Men's Articles

Smoking Tobacco

Smoking tobacco is so common that it is almost impossible to see how odd it really is. The leaves of the plant are picked, dried, chopped up, and rolled into paper tubes. The tubes are then stuck into the mouth, lit, and the poison-laden smoke is taken into the lungs.

Each time a person smokes a cigarette, they take an average of five minutes off their life. This is about the same time it takes to smoke the cigarette. Smoking cigarettes causes hundreds of thousands of deaths every year. Nicotine no longer has any medicinal uses. Taken in the form of tobacco-cigarette, cigar, pipe, chewing, or snuff-its effects are variable.

It can act as a stimulant, depressant, or tranquilizer. Tobacco is one of the most physiologically damaging substances used by man. Since nicotine is one of the most addicting drugs in common use, most tobacco users are hooked or locked on to the damaging effects of the tobacco.

Columbus and other early explorers who followed him were amazed to meet the Indians who carried rolls of dried leaves that they set on fire. They then "drank" the smoke as it emerged from the rolls in the fire. Other Indians carried pipes in which they burned the same leaves and "drank" the smoke.

Accordingly, when the sailors returned home they carried abundant supplies of tobacco and seeds with them. They also carried leaves and seeds with them on their subsequent expeditions to other parts of the globe. Within a few decades, the plant had been effectively spread around the world.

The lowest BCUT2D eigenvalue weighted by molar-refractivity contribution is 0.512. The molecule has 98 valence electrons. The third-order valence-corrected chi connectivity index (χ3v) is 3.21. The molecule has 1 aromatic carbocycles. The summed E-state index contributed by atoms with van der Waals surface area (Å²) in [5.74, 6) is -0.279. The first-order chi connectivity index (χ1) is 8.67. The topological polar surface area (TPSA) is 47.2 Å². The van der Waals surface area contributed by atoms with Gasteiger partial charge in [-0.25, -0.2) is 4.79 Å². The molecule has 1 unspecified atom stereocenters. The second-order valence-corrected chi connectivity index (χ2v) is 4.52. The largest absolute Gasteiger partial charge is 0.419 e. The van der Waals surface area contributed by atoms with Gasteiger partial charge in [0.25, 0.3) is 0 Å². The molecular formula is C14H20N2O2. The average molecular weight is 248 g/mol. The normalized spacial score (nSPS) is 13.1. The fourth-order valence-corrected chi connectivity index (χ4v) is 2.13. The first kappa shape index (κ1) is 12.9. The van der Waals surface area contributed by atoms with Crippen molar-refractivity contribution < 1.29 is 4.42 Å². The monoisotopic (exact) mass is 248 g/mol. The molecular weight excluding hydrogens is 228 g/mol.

Settlers in the Americas learned to smoke and tobacco smoking spread through England like wildfire. The demand often exceeded supply and prices rose accordingly. From those days until today, it is important to note that no country that learned to use tobacco has given up the practice. Even to this day, there has been no substance able to replace tobacco.

Through the centuries since Columbus, countless millions of smokers have tried to stop smoking. Some have succeeded, many others have failed. Among the frequently noted consequences of cessation are compulsive overeating, social discomfort, and depersonalization. Common initial effects are craving for foods, sweating, tremors, and nervousness.

It is the nicotine in tobacco that produces that craving. It is not definitely known why, but it is likely that nicotine affects the parts of the brain called pleasure centers. These are very small areas that are active during pleasant sensations. Smokers seem to give themselves pleasure by taking nicotine into the body where it is passed onto the brain's pleasure centers.

Unfortunately, the feeling of pleasure is very short lived. After smoking, half of the nicotine taken in is gone within half an hour. As the nicotine level drops, the smoker begins to feel worse and a new craving for nicotine is initiated. The body also develops a tolerance to the nicotine.This requires more of it to reach the same levels of satisfaction or pleasure.

Herein starts the vicious cycle of need and craving known as addiction. Today there are more options to stop smoking while slowly reducing the need or craving for the nicotine. Doctor's can now prescribe patches, gums, and a number of alternate therapies to slowly reduce the dependence on the nicotine. It is still not an easy road but holds great potential for many.


Copyright � 2005 - 2006 Men's Articles. All rights reserved.